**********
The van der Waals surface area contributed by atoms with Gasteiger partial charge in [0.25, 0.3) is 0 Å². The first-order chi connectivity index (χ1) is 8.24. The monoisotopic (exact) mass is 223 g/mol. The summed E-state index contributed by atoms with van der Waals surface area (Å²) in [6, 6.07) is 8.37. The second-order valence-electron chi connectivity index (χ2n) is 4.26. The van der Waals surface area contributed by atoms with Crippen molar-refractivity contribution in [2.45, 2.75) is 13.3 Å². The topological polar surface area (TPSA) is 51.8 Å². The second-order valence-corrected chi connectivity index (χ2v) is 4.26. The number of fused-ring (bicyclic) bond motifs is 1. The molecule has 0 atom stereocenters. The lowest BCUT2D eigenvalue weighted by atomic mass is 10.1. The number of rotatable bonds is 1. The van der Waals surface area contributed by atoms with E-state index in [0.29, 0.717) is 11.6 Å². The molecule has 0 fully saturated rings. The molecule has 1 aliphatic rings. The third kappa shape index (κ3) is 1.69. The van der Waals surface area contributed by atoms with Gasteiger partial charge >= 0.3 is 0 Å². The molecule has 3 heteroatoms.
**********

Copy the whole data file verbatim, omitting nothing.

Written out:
The van der Waals surface area contributed by atoms with Gasteiger partial charge in [0.25, 0.3) is 0 Å². The first-order chi connectivity index (χ1) is 8.24. The monoisotopic (exact) mass is 223 g/mol. The summed E-state index contributed by atoms with van der Waals surface area (Å²) in [6, 6.07) is 8.37. The second-order valence-electron chi connectivity index (χ2n) is 4.26. The van der Waals surface area contributed by atoms with Crippen molar-refractivity contribution in [2.45, 2.75) is 13.3 Å². The topological polar surface area (TPSA) is 51.8 Å². The second-order valence-corrected chi connectivity index (χ2v) is 4.26. The number of fused-ring (bicyclic) bond motifs is 1. The molecule has 0 atom stereocenters. The lowest BCUT2D eigenvalue weighted by atomic mass is 10.1. The number of rotatable bonds is 1. The van der Waals surface area contributed by atoms with E-state index in [0.29, 0.717) is 11.6 Å². The molecule has 0 fully saturated rings. The molecule has 1 aliphatic rings. The third kappa shape index (κ3) is 1.69. The van der Waals surface area contributed by atoms with Gasteiger partial charge >= 0.3 is 0 Å². The molecule has 3 heteroatoms.